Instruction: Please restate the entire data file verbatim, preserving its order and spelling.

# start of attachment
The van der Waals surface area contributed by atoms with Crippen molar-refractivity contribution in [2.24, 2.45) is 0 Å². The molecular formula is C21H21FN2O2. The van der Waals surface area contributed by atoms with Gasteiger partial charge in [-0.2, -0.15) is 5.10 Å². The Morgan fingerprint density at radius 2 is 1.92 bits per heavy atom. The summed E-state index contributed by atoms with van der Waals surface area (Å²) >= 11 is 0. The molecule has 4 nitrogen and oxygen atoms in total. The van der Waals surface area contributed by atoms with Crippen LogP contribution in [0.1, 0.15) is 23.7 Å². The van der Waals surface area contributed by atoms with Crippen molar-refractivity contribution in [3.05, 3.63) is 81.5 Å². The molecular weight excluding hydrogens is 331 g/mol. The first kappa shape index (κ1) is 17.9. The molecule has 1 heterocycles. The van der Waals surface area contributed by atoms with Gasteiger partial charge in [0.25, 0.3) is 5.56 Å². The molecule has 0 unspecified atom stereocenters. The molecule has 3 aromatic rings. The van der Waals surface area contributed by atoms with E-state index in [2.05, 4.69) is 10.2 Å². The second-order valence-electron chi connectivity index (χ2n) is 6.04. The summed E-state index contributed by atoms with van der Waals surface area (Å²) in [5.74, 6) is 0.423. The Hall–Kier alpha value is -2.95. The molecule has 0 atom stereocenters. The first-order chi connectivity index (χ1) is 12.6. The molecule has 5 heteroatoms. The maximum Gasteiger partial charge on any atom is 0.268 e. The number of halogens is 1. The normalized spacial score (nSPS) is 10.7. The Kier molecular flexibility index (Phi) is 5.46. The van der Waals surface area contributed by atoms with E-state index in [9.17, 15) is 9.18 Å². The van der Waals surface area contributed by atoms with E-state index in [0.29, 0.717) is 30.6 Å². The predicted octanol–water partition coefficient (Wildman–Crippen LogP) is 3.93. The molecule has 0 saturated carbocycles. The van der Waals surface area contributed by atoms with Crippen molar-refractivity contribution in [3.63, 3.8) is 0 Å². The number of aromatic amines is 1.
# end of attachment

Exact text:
The van der Waals surface area contributed by atoms with Crippen molar-refractivity contribution in [2.24, 2.45) is 0 Å². The molecular formula is C21H21FN2O2. The van der Waals surface area contributed by atoms with Gasteiger partial charge in [-0.2, -0.15) is 5.10 Å². The Morgan fingerprint density at radius 2 is 1.92 bits per heavy atom. The summed E-state index contributed by atoms with van der Waals surface area (Å²) >= 11 is 0. The molecule has 4 nitrogen and oxygen atoms in total. The van der Waals surface area contributed by atoms with Crippen LogP contribution in [0.1, 0.15) is 23.7 Å². The van der Waals surface area contributed by atoms with Crippen molar-refractivity contribution in [3.05, 3.63) is 81.5 Å². The molecular weight excluding hydrogens is 331 g/mol. The first kappa shape index (κ1) is 17.9. The molecule has 1 heterocycles. The van der Waals surface area contributed by atoms with Gasteiger partial charge in [0.25, 0.3) is 5.56 Å². The molecule has 0 unspecified atom stereocenters. The molecule has 3 aromatic rings. The van der Waals surface area contributed by atoms with E-state index in [2.05, 4.69) is 10.2 Å². The second-order valence-electron chi connectivity index (χ2n) is 6.04. The summed E-state index contributed by atoms with van der Waals surface area (Å²) in [5.74, 6) is 0.423. The Hall–Kier alpha value is -2.95. The molecule has 0 atom stereocenters. The first-order chi connectivity index (χ1) is 12.6. The molecule has 5 heteroatoms. The maximum Gasteiger partial charge on any atom is 0.268 e. The number of halogens is 1. The normalized spacial score (nSPS) is 10.7. The Kier molecular flexibility index (Phi) is 5.46. The van der Waals surface area contributed by atoms with E-state index in [9.17, 15) is 9.18 Å². The van der Waals surface area contributed by atoms with E-state index in [0.29, 0.717) is 30.6 Å². The predicted octanol–water partition coefficient (Wildman–Crippen LogP) is 3.93. The molecule has 0 saturated carbocycles. The van der Waals surface area contributed by atoms with Crippen molar-refractivity contribution in [3.63, 3.8) is 0 Å². The number of aromatic amines is 1.